July 15 (Bloomberg) — BP Plc employees can sue managers of the company’s retirement savings plan over losses related to the 2010 Gulf of Mexico oil spill, a U.S. appeals court said.
The New Orleans-based appellate court today, citing a recent Supreme Court ruling, rejected Houston U.S. District Judge Keith Ellison’s 2012 decision denying claims for millions of dollars in losses suffered by the plans.
The suits questioned plan managers’ investment in BP’s shares, which dropped more than 40 percent after the worst offshore spill in U.S. history and still haven’t completely recovered in value.
The plan managers “knew or should have known, based on a variety of sources, that BP shares were not a prudent investment,” the workers alleged in their complaints.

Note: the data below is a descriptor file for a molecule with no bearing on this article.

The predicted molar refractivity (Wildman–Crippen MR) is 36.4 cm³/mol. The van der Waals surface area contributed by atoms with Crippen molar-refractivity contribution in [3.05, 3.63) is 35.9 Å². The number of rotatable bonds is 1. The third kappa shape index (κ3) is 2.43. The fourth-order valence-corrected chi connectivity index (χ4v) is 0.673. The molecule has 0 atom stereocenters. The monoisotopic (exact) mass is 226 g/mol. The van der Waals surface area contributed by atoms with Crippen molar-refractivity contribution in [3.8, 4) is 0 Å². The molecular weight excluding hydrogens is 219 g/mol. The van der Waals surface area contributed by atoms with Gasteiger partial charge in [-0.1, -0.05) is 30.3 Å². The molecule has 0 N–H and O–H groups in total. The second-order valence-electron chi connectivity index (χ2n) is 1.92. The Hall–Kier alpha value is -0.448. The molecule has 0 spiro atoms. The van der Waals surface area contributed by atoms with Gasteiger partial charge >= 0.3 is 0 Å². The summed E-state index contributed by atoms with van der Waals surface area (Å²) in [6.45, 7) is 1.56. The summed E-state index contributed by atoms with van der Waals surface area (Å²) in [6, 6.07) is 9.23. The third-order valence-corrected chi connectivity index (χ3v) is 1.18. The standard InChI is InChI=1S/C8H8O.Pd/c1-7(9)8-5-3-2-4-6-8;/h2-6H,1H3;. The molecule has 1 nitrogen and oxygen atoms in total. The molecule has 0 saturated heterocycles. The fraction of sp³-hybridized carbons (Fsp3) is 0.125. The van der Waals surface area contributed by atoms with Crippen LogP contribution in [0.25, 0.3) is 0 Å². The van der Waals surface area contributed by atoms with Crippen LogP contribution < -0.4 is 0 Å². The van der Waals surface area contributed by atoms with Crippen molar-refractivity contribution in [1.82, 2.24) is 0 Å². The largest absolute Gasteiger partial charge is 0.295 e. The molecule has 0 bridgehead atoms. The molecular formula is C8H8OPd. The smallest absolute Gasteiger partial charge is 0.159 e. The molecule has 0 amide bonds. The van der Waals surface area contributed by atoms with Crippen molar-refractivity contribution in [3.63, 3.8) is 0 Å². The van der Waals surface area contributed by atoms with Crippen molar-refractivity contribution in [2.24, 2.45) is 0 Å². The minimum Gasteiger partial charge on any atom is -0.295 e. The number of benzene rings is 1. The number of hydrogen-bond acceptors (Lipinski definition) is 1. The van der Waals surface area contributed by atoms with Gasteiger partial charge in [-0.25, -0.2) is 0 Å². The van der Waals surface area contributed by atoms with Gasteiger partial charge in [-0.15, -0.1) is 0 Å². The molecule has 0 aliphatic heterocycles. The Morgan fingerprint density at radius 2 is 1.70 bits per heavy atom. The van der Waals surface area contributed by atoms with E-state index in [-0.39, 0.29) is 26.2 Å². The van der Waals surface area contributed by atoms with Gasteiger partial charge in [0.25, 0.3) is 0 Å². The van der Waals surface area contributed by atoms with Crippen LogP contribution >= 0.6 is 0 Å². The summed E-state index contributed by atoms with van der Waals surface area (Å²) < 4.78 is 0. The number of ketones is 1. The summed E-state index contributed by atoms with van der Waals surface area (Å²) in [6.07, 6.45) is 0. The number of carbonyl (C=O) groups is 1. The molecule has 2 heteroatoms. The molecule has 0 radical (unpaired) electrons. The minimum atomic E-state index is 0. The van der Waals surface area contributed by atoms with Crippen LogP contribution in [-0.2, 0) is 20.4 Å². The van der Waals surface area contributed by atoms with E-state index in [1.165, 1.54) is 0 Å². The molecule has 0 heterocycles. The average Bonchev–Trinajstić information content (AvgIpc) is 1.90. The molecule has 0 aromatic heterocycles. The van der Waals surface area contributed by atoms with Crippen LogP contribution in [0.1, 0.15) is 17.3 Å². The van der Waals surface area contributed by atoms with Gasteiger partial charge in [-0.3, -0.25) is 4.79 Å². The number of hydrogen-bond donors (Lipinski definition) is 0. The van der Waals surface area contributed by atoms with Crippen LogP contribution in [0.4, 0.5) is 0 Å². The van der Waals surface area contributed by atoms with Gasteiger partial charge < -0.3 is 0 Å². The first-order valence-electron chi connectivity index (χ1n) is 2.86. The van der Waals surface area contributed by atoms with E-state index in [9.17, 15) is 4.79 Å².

Citing then-prevailing legal precedent, Ellison dismissed the claims because retirement-plan managers who invest in company stock were entitled to a “presumption of prudence” shielding them from litigation.
Last month, the Supreme Court unanimously ruled in an unrelated case that company managers aren’t entitled to that presumption when dealing with savings plans covered by the Employee Retirement Income Security Act.
“ERISA fiduciaries managing a plan invested in company stock are subject to the same duty of prudence as any other ERISA fiduciary,” the three-judge appeals panel said today, citing the high court order. The panel sent the workers’ suits back to Ellison for reconsideration in light of the new standard.
Geoff Morrell, a spokesman for London-based BP, and Tom Ajamie, a lawyer for the workers, didn’t immediately return telephone or e-mail requests for comment on the ruling.
The case is In Re: BP P.L.C. Securities, 12-20670, U.S. Court of Appeals for the Fifth Circuit (New Orleans).